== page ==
You get up with the sun on a Sunday morning. Normally, you'd put on something nice for church. Instead, you get dressed in bike shorts and a jersey with pockets on the back. You pack up your things and load into the car with a few friends to drive to the start. You eat breakfast, wondering if this food will provide enough fuel for the day ahead. You fill your water bottles. You rub in your sunscreen. You fasten your helmet, adjust your sunglasses, secure your iPod, and check your bike. Then you clip in. And you ride.
Your muscles feel tight from the day before. You wonder how long it will take your body to warm up and find its rhythm. You smile at the volunteers on the corner cheering you along the course and pointing out turns. You thank the officers directing traffic at the busier intersections. You make note of every sensation in your body, wondering if it is a temporary ache or an all-day companion. You see other cyclists. You pass some. Some pass you. You read the jerseys of the folks near you and wonder where the teams come from, who started them, how they got their names. You think how nice it would be if the seventy-five miles you rode the day before were it.
You reach the end of town and see the long line of cyclists stretched out before you like ants, ascending the mountain. You grab a drink. You shift once, pedal. Shift again, pedal. You shift, shift, shift until there's nothing left to do but grind. You hear your breathing become shallower, faster. You find a rhythm for your pedals and hang onto it, pushing one, then the other, and again. You pass some. Some pass you. You feel strong. You wonder how to become stronger. You hear a man thirty years your senior say, "Do it for Dannette," as he passes, having read the tag on your back that says, "Riding for:". And you think, It is a gift to push my body like this. You feel grateful for this second seventy-five miles.
You feel the morning sun, already high, blazing on your shoulders. You watch the city stretch out behind you, the mountains before you. You wipe the sweat from your lip. You inhale. You exhale. You push one leg, then the other. You near the top and you hear someone say, "It's a beautiful morning," and you think, Yes, it's glorious.
You enter the cool shadow of the mountain as you pick up speed on the back side. You shift, shift, shift, pedaling, and then you coast. You grip the handlebars tightly, searching the road for any tiny rock or seam or crack that would take your velocity and redirect it skyward--and then ground you. You get a chill from the wind as you reach the bottom. You appreciate it, knowing it won't last long.
You round the bend and shift once, pedal. Shift again, pedal. Shift, shift, shift until there's nothing left to do but grind. You settle in again for another climb. You move your hands down into the drops of your handelbars. You bend closer to your legs, willing them to work harder. You find your rhythm: push, push, push, push. You feel your lungs begin to fill. You feel your lungs empty. You wish you could breathe deeper, wish you could satisfy their demands for oxygen. You inhale again. You exhale. You pass some riders. Some pass you. You grab a sip of water. You feel strong. You wish you were stronger.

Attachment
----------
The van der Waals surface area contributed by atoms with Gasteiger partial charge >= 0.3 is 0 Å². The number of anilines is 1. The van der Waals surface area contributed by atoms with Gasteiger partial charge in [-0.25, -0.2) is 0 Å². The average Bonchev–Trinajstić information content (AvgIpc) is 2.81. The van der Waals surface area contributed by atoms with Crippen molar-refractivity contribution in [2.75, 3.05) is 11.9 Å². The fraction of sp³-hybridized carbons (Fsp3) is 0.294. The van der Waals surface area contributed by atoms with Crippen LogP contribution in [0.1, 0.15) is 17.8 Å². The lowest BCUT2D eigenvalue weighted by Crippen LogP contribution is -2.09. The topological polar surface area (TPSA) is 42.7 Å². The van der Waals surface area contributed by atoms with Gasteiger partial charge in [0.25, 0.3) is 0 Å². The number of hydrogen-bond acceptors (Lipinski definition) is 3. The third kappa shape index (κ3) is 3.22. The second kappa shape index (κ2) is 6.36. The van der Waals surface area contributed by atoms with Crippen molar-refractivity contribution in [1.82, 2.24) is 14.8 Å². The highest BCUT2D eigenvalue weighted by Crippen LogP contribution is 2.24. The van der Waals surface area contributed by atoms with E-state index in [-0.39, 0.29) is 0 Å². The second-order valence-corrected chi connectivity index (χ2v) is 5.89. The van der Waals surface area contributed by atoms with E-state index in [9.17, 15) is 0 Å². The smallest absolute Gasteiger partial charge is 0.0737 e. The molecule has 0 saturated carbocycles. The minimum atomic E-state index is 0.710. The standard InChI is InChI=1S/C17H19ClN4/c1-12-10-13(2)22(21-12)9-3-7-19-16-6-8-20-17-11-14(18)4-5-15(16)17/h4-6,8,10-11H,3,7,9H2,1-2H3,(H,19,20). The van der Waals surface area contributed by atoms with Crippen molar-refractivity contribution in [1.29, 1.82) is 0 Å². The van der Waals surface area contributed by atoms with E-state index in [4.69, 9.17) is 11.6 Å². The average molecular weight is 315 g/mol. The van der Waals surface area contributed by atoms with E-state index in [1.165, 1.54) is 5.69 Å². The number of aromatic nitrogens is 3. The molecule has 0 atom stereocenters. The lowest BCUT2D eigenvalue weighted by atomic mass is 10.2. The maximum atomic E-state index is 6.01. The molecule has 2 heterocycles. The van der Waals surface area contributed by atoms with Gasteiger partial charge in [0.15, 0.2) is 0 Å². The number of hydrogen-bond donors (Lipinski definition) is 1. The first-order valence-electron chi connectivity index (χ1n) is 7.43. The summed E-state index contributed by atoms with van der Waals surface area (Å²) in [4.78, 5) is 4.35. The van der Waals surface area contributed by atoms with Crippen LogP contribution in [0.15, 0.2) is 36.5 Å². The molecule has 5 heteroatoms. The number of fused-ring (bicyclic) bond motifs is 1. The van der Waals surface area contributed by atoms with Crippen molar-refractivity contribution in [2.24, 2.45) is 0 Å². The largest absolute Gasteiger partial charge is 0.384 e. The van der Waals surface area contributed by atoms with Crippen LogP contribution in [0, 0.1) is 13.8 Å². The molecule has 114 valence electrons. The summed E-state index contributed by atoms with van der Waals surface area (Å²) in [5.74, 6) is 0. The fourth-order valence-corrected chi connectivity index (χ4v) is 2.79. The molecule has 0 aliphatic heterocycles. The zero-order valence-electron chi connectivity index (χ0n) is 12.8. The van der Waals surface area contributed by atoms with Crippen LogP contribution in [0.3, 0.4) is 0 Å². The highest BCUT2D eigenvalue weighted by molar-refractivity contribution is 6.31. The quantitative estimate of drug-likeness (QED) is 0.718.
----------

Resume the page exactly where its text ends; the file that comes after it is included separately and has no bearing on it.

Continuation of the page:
You near the top and see a young woman walking her bike the rest of the way to the top. You notice her gait is uneven. You look more closely and see that her right leg is prosthetic. You glance up and notice her jersey: "I ride with MS." You inhale. You feel more reverence and respect for her than you can hold. You exhale. You think, It is miraculous what the human spirit can overcome. You breathe. You pedal. You swell with gratitude for the blessing of your own health. You wish you could do more than just ride a bike. You wonder how much closer this ride moves the world toward a cure.
You reach the top and grab your water bottle. You drink long. You shift, shift, shift, pedal. Shift, shift, shift some more until your speed exceeds your ability to pedal in your highest gear. You begin to coast. You straighten one leg on your pedal and bend over the bars, lifting yourself slightly from the seat. You enjoy the momentary relief. You watch the road carefully as your speed increases. You see the rest stop ahead, full of bikes and riders and volunteers. You see hundreds. You know there are thousands. You think, This is better than church. You revise your thought: This is church.
No stained glass. No pastors. No sermons. Just three thousand people riding their bikes. In love.
You pull your brake handle toward you. You slow down. You unclip your right foot from the pedal and continue braking. You guide your bike into a gap in the crowd. You hear someone singing show tunes. You stop, put your foot down. You unclip your other foot and get off. You set your bike in the gravel and grab your empty water bottle. You head toward the line of people waiting for the port-a-potties.
And you think, There is much good in the world.